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Wisconsin medical sharps collection program

The DNR has an online registration form for sharps collection stations. See details below.

Wisconsin's sharps collection program is simple, flexible and voluntary and includes a variety of collection programs, from individual stations to large networks of stations. To protect waste handlers, the public and the environment, state law requires that discarded syringes, lancets and other sharps be kept separate from household garbage. Public education and low-cost, convenient sharps collection programs are the most effective ways to encourage proper disposal.

How to collect sharps from the public

A sharps collection station is a place that accepts containers of sharps from sources who generate less than 50 pounds of infectious waste monthly. The station must provide the service on a nonprofit and cost-only basis. No one is required to collect sharps, however, generators are required to adhere to (state laws, etc.) for proper disposal.

Hospitals, clinics, doctors' offices, nursing homes, pharmacies, community health agencies, local governments, fire stations and diabetic support groups are all examples of potential sharps collectors. Although operators of sharps collection stations may choose to serve only their patients, customers or residents, the state encourages collection programs to make their service widely available.

Sharps collection stations are regulated under s. NR 526.09(5), Wis. Adm. Code [exit DNR]. The following resources have more specific details on how to set up a sharps collections station.

How to register a sharps collection station

Businesses, institutions or agencies that collect containers of sharps but do not generate infectious waste themselves, or that take in more than they generate, must register with the DNR as sharps collection stations. Registration is required to exempt the station from obtaining a storage facility license. Examples of businesses that must register include pharmacies, certain small clinics and visiting nurse services.

The DNR has an online form for registering sharps collection stations.

If unable to register online, a station operator can send a letter to the DNR. See Sharps Collection: Requirements for Collectors (WA 807) [PDF] for more details.

Publications that collectors may distribute to the public

The following publications are designed to help educate Wisconsin residents about proper sharps management.

Frequently asked questions about medical sharps

Is a sharps container in a public restroom a sharps collection station?

Sharps boxes in restrooms are not sharps collection stations. If you provide sharps boxes for guests and employees to use, you are considered a sharps generator instead. Follow the instructions for disposal in Basic Infectious Waste Requirements for Generators of Small Amounts (WA 815) [PDF].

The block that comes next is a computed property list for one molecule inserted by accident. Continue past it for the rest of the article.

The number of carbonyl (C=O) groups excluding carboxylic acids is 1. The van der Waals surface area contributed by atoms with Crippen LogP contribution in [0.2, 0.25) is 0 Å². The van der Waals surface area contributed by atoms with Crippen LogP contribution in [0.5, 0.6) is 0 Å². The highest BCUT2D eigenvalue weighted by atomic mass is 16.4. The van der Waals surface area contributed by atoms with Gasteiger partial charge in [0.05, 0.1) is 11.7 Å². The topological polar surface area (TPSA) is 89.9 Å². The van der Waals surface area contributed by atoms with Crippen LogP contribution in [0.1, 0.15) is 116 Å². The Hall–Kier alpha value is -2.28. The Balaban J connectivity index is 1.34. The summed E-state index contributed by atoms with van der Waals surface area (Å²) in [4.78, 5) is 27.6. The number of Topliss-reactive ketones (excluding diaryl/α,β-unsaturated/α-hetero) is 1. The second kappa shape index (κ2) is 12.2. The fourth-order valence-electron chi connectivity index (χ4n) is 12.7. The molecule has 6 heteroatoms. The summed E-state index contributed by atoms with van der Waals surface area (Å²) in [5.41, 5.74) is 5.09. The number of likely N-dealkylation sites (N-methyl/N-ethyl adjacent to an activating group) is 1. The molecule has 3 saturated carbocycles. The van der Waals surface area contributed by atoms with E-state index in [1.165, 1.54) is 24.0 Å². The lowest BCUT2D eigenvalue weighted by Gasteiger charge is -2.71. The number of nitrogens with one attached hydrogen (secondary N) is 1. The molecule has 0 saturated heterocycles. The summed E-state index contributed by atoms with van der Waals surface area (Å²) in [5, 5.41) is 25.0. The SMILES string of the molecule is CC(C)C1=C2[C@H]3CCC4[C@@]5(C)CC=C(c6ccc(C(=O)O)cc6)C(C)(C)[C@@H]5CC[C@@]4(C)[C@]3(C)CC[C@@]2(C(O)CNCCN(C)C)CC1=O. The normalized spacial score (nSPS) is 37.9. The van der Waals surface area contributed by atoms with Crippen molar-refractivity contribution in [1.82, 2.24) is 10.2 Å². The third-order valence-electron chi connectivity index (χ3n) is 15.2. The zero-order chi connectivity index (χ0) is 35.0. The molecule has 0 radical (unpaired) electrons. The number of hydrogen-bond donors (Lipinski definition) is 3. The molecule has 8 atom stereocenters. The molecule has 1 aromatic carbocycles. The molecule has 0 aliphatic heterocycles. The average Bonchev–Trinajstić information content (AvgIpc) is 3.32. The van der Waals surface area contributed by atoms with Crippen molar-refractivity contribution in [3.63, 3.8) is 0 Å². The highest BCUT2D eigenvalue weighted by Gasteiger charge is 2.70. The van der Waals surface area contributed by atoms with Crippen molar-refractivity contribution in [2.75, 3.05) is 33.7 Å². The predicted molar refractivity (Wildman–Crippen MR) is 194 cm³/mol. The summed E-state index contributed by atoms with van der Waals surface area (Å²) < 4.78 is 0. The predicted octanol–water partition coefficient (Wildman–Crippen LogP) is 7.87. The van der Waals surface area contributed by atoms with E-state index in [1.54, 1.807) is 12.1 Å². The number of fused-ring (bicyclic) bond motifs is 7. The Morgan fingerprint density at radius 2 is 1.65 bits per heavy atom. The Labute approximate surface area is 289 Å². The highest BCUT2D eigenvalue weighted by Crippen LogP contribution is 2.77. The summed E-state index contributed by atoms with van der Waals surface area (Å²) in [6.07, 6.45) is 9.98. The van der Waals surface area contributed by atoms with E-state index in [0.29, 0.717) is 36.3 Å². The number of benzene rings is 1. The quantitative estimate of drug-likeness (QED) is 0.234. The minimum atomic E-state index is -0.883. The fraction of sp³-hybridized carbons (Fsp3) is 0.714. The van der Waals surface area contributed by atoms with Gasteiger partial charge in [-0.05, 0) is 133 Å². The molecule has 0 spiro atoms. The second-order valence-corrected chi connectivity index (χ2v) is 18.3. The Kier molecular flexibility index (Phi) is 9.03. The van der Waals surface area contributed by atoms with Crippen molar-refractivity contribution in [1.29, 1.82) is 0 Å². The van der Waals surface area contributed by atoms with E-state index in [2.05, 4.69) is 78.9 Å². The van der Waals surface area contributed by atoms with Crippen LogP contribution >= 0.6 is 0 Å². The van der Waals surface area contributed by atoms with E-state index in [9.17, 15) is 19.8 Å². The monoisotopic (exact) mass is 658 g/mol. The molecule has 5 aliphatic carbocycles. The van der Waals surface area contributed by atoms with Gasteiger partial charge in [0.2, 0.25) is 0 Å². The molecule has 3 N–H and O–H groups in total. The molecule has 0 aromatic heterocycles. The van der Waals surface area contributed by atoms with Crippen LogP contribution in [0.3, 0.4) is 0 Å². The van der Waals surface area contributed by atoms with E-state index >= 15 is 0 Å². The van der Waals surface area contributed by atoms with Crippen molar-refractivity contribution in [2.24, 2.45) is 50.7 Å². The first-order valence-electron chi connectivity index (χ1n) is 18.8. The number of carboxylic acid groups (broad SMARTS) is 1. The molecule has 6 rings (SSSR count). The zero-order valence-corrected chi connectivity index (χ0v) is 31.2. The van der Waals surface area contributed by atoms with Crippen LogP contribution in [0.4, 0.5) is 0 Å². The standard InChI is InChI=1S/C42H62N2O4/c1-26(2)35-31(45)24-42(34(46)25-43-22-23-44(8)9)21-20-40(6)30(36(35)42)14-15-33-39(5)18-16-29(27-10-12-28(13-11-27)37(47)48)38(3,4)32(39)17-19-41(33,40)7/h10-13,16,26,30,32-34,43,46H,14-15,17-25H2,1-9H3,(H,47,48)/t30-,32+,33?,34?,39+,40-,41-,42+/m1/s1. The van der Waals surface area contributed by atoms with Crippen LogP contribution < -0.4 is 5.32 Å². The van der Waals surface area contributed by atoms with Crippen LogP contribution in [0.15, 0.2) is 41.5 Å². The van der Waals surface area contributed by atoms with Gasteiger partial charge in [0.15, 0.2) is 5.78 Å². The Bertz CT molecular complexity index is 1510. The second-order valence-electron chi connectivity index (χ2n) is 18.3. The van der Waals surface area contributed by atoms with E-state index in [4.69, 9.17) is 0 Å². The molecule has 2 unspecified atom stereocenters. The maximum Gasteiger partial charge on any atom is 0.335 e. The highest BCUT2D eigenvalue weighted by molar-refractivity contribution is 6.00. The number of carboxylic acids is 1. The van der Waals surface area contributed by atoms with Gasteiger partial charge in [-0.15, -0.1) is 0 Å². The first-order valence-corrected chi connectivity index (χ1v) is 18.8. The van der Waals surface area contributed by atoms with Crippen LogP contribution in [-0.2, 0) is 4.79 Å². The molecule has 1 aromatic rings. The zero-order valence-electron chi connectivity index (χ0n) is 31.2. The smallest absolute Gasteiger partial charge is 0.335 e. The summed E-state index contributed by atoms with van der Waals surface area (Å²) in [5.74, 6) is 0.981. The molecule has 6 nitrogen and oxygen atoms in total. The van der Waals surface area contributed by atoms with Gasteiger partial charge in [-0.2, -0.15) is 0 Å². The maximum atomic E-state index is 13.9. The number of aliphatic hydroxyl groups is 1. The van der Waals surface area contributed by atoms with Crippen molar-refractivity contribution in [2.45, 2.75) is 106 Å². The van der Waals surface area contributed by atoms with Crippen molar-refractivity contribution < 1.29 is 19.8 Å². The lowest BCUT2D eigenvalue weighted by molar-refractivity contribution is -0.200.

Who can use the collection stations?

Both individuals and businesses which generate less than 50 pounds of sharps each month can use collection stations. Potential users include diabetics and others who administer their own medications, home healthcare patients pet owners, farmers, small clinics (medical, dental and veterinary), schools, industrial first aid stations and group homes.

How much does it cost to collect sharps?

The main cost is for disposal, which varies depending on the volume collected and distance from the infectious waste treatment facility, but typically it is 30 to 60 cents per pound. Stations can offset costs by seeking funds from local governments, community organizations or private agencies.

What must a collection station do with the sharps?

People who collect sharps must ensure the sharps are safely handled, stored and transported to an infectious waste treatment facility.

  • Be sure the sharps are in properly sealed and labeled containers. Refuse to take improperly contained sharps.
  • Never open sharps containers. Handle them safely.
  • Keep the sharps separate from other wastes, e.g., in a box or specified area within a room.
  • Store no more than 500 pounds of sharps at one time.
  • Remove waste at least every 90 days.
  • If you transport sharps waste, do so in an enclosed portion of a vehicle, e.g., in the trunk. If the vehicle is transporting less than 50 pounds of infectious waste per month every month, you don't need an infectious waste transportation license.
  • Transport the sharps only to another station, to a medical facility which will manage it properly or to a licensed infectious waste treatment facility.
  • You may also choose to arrange for a licensed infectious waste hauler [exit DNR] to transport the waste for you.